Enjoying the Winter Blues

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Enjoying the Winter Blues

In every part of the world there are advantages and disadvantages to local and regional climate and weather. There are pros and cons to every place we call home. Living in Arizona for 10 years meant relentless heat but it also meant 365 days a year of riding. That’s a great trade-off! As the thermometer reading climbed it simply meant starting our rides at 6 AM. But now after 10 years in the Pacific Northwest (Vancouver, BC and Portland, Oregon) I still see the pros and cons of weather.

Sure, this is the time of the year where we really complain. Rain, fog, unrideable trails (not all), and the ever-present darkness weigh heavy on us. December 21st has become a holiday of sorts in my household knowing that it is the shortest day of the year … it’ll only get better (and lighter) here on out. But ironically, I’ve come to love winter here. Not just tolerate it, but embrace it. It has become my favorite time of the year. What?

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Self-talk and inner dialogue is a real thing. It is funny how we have an ongoing conversation thread with ourselves. We tell ourselves all sorts of things … and even absurdities. For all of the years living in Arizona I had myself completely convinced (or fooled?) that I loved the heat and arid climate. Sweating was to be embraced. But the moment we moved away I thought to myself, “What were you thinking? That was nuts! That heat sucks!” But for 10 years I loved and enjoyed it. Maybe my love for the rain and darkness is a similar absurdity … but it seems to be working.

The same trail in the winter not just feels different but is different compared to the sunny blissful days of summer. And maybe that is the point. It takes a lot more gumption to ride year round here. That means more self-pep-talks to get onto the trail and then spending more time washing your bike, doing laundry, and cleaning up after your ride. But it is all worth it. The rideable trails in the winter take on almost a magical quality about them. The forests are darker and more brooding, the visual color palette is more muted, and then the moving fog and mist gives the landscape an otherworldly feeling.

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That’s why I enjoy the winter blues. I’ve come to embrace them.

Exploring the Columbia Gorge on bike or foot is that much better in the winter. The crowds are gone and you feel the changes in weather and are more acutely aware of your clothing. Maybe it’s just that you feel more alive in the winter. The rain, the tempestuous winds, and dreariness are actually an invitation to get out and ride more.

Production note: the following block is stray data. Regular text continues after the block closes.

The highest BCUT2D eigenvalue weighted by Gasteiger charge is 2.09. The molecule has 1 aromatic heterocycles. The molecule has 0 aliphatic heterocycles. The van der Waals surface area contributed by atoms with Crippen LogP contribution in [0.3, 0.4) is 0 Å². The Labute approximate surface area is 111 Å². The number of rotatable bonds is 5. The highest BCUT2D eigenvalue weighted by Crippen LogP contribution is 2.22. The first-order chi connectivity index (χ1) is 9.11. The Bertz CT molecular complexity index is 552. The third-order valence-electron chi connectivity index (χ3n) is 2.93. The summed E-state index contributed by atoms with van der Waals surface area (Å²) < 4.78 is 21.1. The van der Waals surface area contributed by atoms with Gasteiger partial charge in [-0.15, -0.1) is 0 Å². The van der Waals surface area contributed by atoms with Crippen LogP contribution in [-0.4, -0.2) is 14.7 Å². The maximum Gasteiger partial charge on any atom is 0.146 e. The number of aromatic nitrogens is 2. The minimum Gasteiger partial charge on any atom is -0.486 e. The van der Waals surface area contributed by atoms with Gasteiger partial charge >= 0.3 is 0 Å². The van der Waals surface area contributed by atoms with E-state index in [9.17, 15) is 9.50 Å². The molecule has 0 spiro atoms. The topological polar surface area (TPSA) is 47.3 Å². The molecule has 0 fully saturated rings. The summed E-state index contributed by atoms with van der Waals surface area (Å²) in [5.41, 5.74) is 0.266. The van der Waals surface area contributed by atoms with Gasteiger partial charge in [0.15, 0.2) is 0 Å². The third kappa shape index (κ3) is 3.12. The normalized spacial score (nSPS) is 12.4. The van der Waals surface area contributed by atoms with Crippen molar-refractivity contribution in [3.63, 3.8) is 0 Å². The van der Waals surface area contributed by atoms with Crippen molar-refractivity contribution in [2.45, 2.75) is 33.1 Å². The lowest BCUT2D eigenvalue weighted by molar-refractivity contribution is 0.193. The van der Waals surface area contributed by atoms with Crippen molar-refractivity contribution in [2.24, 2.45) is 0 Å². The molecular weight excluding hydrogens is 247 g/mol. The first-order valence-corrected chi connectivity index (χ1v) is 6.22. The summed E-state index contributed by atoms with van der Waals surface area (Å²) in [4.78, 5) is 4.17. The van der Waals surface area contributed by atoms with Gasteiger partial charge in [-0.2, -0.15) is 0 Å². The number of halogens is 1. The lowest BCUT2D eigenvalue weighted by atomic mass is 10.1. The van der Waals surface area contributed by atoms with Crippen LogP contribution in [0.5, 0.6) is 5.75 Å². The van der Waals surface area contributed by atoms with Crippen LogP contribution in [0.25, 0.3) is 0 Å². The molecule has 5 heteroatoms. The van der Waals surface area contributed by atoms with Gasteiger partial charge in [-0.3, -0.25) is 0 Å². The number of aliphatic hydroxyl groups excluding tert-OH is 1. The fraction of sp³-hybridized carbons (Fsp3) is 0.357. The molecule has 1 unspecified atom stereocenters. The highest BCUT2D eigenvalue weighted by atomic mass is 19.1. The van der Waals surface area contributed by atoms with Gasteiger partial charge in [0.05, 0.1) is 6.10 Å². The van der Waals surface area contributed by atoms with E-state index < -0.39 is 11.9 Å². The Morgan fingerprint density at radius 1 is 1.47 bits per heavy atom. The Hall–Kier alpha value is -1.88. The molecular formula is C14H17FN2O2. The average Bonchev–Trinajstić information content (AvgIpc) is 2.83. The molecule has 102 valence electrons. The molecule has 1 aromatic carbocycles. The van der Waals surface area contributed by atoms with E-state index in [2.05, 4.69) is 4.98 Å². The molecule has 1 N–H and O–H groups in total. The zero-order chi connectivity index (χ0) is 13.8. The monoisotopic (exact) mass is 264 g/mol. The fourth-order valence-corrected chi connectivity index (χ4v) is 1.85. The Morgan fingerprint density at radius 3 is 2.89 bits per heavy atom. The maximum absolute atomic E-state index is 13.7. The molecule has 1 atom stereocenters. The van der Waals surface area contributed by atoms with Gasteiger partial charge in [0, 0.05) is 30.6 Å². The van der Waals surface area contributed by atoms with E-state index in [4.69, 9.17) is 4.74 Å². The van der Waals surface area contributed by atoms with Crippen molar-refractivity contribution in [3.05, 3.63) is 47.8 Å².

How about you? How do you cope with the winter blues?

Words and photos by Sean Benesh, Loam Coffee Founder and Brand Manager.

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Squeezin' in Dirt Time

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Squeezin' in Dirt Time

Life is busy. We’re all busy … too busy. It seems that the customary response to the question, “How are you?” is to reply, “I’m busy.” Unfortunately busyness does not always equate to time out on the trail. And in a place like Portland where to get to the “good trails” is nearly an hour drive you either default to (a) road rides, (b) gravel rides at Forest Park, or (c) hitting the Gateway Green Bike Park.

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An Epic Outing Goes Awry

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An Epic Outing Goes Awry

I had it all planned out. A family hike, a new trail (to us), and all of the essentials to make trailside coffee. Coffee (check). Grinder (check). Water (check). Scale (check). GSI Java Drip for pourovers (check). Coffee mug (check). Camera to document our excursion (check).

Looks good right?

But … I forgot my Jetboil to heat the water (slaps forehead).

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Recreate

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Recreate

rec·​re·​ate | \ˈre-krē-ˌāt \

Definition of recreate:

  • to give new life or freshness to : REFRESH

  • to create again

With coffee in hand this morning finds me poring over topo maps, google, and different trail apps to plan out my next two days.

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Making the Case for Rural Gentrification

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Making the Case for Rural Gentrification

Living in Portland feels like ground zero for the gentrification debates. Our African American community, once located primary in inner N/NE Portland is all but gone, dispersed, priced out, or for the fortunate ones cashed out. I don't have to look any farther for the deleterious effects of gentrification than the part of the city I've called home for the past 7 years.

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Measuring the Bottom Line

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Measuring the Bottom Line

What is the goal of any business? The bottom line. Generate a profit and then increase that profit margin. Produce and sell more goods. Over time then become more efficient in producing goods at a lower price and enlarge your distribution channels and network. That in a nutshell what the bottom line is all about. Without it businesses would falter and eventually shutter operations.

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